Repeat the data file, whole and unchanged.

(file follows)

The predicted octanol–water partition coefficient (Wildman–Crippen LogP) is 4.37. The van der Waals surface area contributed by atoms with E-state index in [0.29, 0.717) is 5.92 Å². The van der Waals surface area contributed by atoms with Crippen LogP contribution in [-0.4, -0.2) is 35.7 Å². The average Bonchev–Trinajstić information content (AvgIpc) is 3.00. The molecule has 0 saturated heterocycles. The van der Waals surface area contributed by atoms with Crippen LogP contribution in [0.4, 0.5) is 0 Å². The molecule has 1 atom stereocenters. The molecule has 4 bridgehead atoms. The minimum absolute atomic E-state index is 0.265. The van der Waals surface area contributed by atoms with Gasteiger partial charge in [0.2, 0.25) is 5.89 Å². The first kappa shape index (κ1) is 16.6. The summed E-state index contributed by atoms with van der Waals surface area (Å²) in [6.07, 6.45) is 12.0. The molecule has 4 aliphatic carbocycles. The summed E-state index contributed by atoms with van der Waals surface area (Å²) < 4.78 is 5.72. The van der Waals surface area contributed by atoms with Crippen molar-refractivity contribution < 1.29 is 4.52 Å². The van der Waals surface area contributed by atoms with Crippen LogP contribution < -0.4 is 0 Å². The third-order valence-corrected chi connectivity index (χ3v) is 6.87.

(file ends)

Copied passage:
The predicted octanol–water partition coefficient (Wildman–Crippen LogP) is 4.37. The van der Waals surface area contributed by atoms with E-state index in [0.29, 0.717) is 5.92 Å². The van der Waals surface area contributed by atoms with Crippen LogP contribution in [-0.4, -0.2) is 35.7 Å². The average Bonchev–Trinajstić information content (AvgIpc) is 3.00. The molecule has 0 saturated heterocycles. The van der Waals surface area contributed by atoms with Crippen LogP contribution in [0.4, 0.5) is 0 Å². The molecule has 1 atom stereocenters. The molecule has 4 bridgehead atoms. The minimum absolute atomic E-state index is 0.265. The van der Waals surface area contributed by atoms with Gasteiger partial charge in [0.2, 0.25) is 5.89 Å². The first kappa shape index (κ1) is 16.6. The summed E-state index contributed by atoms with van der Waals surface area (Å²) in [6.07, 6.45) is 12.0. The molecule has 4 aliphatic carbocycles. The summed E-state index contributed by atoms with van der Waals surface area (Å²) < 4.78 is 5.72. The van der Waals surface area contributed by atoms with Crippen molar-refractivity contribution < 1.29 is 4.52 Å². The van der Waals surface area contributed by atoms with Crippen LogP contribution < -0.4 is 0 Å². The third-order valence-corrected chi connectivity index (χ3v) is 6.87.